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Implementation of the Walrasian correspondence: the boundary problem

  • Olivier Bochet

    ()

Consider exchange economies in which preferences are continuous, convex and strongly monotonic. It is well known that the Walrasian correspondence is not Nash implementable. Maskin monotonicity (Maskin, 1999) is violated for allocations at the boundary of the feasible set. We derive an impossibility result showing that it is in fact not implementable in any solution concept. Next, we construct a sequential mechanism based on price-allocation announcements that fits the very description of Walrasian Equilibrium. Imposing an additional domain restriction, we show that it fully implements the Walrasian correspondence in subgame perfect and strong subgame perfect equilibrium. We thus take care of the boundary problem that was prominent in the Nash implementation literature.

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File URL: http://hdl.handle.net/10.1007/s00182-007-0103-4
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Article provided by Springer & Game Theory Society in its journal International Journal of Game Theory.

Volume (Year): 36 (2007)
Issue (Month): 2 (October)
Pages: 301-316

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Handle: RePEc:spr:jogath:v:36:y:2007:i:2:p:301-316
DOI: 10.1007/s00182-007-0103-4
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  1. Roberto Serrano & Rajiv Vohra, 1997. "Non-cooperative implementation of the core," Social Choice and Welfare, Springer;The Society for Social Choice and Welfare, vol. 14(4), pages 513-525.
  2. Eric Maskin, 1999. "Nash Equilibrium and Welfare Optimality," Review of Economic Studies, Oxford University Press, vol. 66(1), pages 23-38.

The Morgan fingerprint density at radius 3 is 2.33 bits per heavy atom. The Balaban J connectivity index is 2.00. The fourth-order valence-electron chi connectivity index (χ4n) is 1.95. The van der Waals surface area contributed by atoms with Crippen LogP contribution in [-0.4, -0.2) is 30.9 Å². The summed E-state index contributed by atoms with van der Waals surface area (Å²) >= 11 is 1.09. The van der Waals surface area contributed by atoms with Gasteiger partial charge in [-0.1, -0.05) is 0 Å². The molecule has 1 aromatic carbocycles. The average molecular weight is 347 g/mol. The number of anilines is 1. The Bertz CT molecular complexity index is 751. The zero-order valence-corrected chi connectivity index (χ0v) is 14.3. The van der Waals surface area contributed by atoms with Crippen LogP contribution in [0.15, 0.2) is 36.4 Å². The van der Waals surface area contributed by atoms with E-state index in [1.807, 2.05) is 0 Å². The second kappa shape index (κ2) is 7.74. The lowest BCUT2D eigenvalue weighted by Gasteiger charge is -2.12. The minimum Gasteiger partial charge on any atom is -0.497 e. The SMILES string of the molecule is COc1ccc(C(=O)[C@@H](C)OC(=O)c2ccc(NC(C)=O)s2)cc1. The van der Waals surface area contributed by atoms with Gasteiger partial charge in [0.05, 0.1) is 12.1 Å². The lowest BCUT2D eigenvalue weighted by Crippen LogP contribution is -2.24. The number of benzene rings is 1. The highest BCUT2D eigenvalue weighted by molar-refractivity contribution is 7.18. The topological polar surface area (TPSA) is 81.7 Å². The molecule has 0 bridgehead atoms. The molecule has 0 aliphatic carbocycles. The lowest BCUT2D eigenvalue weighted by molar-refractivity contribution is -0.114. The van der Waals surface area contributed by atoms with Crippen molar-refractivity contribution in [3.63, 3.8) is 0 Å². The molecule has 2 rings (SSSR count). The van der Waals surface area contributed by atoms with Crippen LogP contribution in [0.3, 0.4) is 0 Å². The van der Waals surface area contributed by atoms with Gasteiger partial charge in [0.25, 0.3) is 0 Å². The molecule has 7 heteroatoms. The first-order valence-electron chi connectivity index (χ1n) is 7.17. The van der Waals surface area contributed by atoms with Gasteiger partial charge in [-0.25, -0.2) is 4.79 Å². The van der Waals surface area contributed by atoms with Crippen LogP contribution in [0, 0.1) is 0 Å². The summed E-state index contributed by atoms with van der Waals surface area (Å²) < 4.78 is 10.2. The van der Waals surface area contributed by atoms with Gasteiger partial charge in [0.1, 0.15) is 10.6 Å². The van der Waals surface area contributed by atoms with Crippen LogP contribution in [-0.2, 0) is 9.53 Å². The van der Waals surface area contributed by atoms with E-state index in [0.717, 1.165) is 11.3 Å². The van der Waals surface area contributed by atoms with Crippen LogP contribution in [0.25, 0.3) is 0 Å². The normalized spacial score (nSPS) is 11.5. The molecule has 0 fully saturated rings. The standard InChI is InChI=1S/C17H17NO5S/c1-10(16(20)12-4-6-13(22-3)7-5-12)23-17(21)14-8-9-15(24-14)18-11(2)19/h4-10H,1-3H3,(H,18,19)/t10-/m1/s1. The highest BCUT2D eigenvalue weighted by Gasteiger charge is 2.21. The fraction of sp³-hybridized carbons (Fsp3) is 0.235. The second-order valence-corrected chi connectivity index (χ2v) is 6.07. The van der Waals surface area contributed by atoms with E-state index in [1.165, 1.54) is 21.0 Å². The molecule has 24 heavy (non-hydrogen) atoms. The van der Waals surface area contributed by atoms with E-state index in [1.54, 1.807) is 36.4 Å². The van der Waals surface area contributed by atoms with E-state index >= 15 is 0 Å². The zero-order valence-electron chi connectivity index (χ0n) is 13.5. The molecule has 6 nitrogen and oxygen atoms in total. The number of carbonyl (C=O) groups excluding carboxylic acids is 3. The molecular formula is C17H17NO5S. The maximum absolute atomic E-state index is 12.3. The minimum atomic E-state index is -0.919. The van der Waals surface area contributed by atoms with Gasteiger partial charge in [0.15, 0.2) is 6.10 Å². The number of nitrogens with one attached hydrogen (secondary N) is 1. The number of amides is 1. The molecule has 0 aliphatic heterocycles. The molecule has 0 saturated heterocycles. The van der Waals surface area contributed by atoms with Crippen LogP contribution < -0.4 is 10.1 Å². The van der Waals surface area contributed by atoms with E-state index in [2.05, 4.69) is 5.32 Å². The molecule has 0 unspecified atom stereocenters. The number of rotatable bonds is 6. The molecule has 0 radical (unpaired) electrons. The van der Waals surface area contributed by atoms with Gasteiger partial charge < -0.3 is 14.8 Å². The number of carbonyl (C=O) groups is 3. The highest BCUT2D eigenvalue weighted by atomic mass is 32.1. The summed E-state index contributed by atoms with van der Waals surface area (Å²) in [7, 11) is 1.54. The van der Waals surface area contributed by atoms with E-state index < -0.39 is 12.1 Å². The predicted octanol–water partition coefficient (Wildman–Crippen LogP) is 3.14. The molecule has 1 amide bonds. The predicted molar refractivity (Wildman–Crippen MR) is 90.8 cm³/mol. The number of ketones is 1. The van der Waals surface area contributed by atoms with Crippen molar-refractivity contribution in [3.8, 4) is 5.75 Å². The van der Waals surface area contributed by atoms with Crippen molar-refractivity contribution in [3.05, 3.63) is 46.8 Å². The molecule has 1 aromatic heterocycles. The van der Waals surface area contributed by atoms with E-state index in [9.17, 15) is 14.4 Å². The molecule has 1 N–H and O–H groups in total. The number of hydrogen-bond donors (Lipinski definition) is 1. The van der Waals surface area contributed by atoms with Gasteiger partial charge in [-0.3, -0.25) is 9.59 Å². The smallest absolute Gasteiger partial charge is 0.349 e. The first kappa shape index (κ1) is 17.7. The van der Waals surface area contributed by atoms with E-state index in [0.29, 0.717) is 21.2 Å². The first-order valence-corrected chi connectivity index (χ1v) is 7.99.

3. Abreu, Dilip & Sen, Arunava, 1990. "Subgame perfect implementation: A necessary and almost sufficient condition," Journal of Economic Theory, Elsevier, vol. 50(2), pages 285-299, April.
  4. Bhaskar Dutta & Arunava Sen & Rajiv Vohra, 1994. "Nash implementation through elementary mechanisms in economic environments," Review of Economic Design, Springer;Society for Economic Design, vol. 1(1), pages 173-203, December.
  5. Gale, Douglas M, 1986. "Bargaining and Competition Part II: Existence," Econometrica, Econometric Society, vol. 54(4), pages 807-18, July.
  6. L. Hurwicz, 1979. "Outcome Functions Yielding Walrasian and Lindahl Allocations at Nash Equilibrium Points," Review of Economic Studies, Oxford University Press, vol. 46(2), pages 217-225.
  7. Guoqiang Tian, 2000. "Feasible and Continuous Double Implementation of Constrained Walrasian Allocations," Annals of Economics and Finance, Society for AEF, vol. 1(1), pages 19-32, May.
  8. Giraud, Gael & Rochon, Celine, 2002. "Consistent collusion-proofness and correlation in exchange economies," Journal of Mathematical Economics, Elsevier, vol. 38(4), pages 441-463, December.
  9. Thomson, William, 2005. "Divide-and-permute," Games and Economic Behavior, Elsevier, vol. 52(1), pages 186-200, July.
  10. Schmeidler, David, 1980. "Walrasian Analysis via Strategic Outcome Functions," Econometrica, Econometric Society, vol. 48(7), pages 1585-93, November.
  11. William Thomson, 1999. "Monotonic extensions on economic domains," Review of Economic Design, Springer;Society for Economic Design, vol. 4(1), pages 13-33.
  12. Takashi Kunimoto & Roberto Serrano, 2002. "Bargaining and Competition Revisited," Working Papers 2002-14, Brown University, Department of Economics.
  13. Moore, John & Repullo, Rafael, 1988. "Subgame Perfect Implementation," Econometrica, Econometric Society, vol. 56(5), pages 1191-1220, September.
  14. Yildiz, Muhamet, 2003. "Walrasian bargaining," Games and Economic Behavior, Elsevier, vol. 45(2), pages 465-487, November.
  15. Andrew Postlewaite & David Wettstein, 1989. "Feasible and Continuous Implementation," Review of Economic Studies, Oxford University Press, vol. 56(4), pages 603-611.
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